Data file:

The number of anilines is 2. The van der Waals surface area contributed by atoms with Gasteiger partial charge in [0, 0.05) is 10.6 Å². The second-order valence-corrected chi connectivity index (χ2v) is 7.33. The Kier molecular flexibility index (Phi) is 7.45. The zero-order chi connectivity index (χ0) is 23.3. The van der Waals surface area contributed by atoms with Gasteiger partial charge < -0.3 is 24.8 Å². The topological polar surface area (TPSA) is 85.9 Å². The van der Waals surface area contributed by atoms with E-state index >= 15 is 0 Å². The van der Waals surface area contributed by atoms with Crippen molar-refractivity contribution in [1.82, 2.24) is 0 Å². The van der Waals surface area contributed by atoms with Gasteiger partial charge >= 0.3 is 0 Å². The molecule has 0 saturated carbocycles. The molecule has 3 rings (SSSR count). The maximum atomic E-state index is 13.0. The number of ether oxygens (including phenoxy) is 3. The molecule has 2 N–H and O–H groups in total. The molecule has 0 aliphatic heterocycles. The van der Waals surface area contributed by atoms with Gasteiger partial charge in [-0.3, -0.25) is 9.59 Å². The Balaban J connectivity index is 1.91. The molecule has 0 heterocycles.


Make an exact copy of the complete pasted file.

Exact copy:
The number of anilines is 2. The van der Waals surface area contributed by atoms with Gasteiger partial charge in [0, 0.05) is 10.6 Å². The second-order valence-corrected chi connectivity index (χ2v) is 7.33. The Kier molecular flexibility index (Phi) is 7.45. The zero-order chi connectivity index (χ0) is 23.3. The van der Waals surface area contributed by atoms with Gasteiger partial charge < -0.3 is 24.8 Å². The topological polar surface area (TPSA) is 85.9 Å². The van der Waals surface area contributed by atoms with E-state index >= 15 is 0 Å². The van der Waals surface area contributed by atoms with Crippen molar-refractivity contribution in [1.82, 2.24) is 0 Å². The van der Waals surface area contributed by atoms with Gasteiger partial charge >= 0.3 is 0 Å². The molecule has 0 saturated carbocycles. The molecule has 3 rings (SSSR count). The maximum atomic E-state index is 13.0. The number of ether oxygens (including phenoxy) is 3. The molecule has 2 N–H and O–H groups in total. The molecule has 0 aliphatic heterocycles. The van der Waals surface area contributed by atoms with Gasteiger partial charge in [-0.3, -0.25) is 9.59 Å². The Balaban J connectivity index is 1.91. The molecule has 0 heterocycles.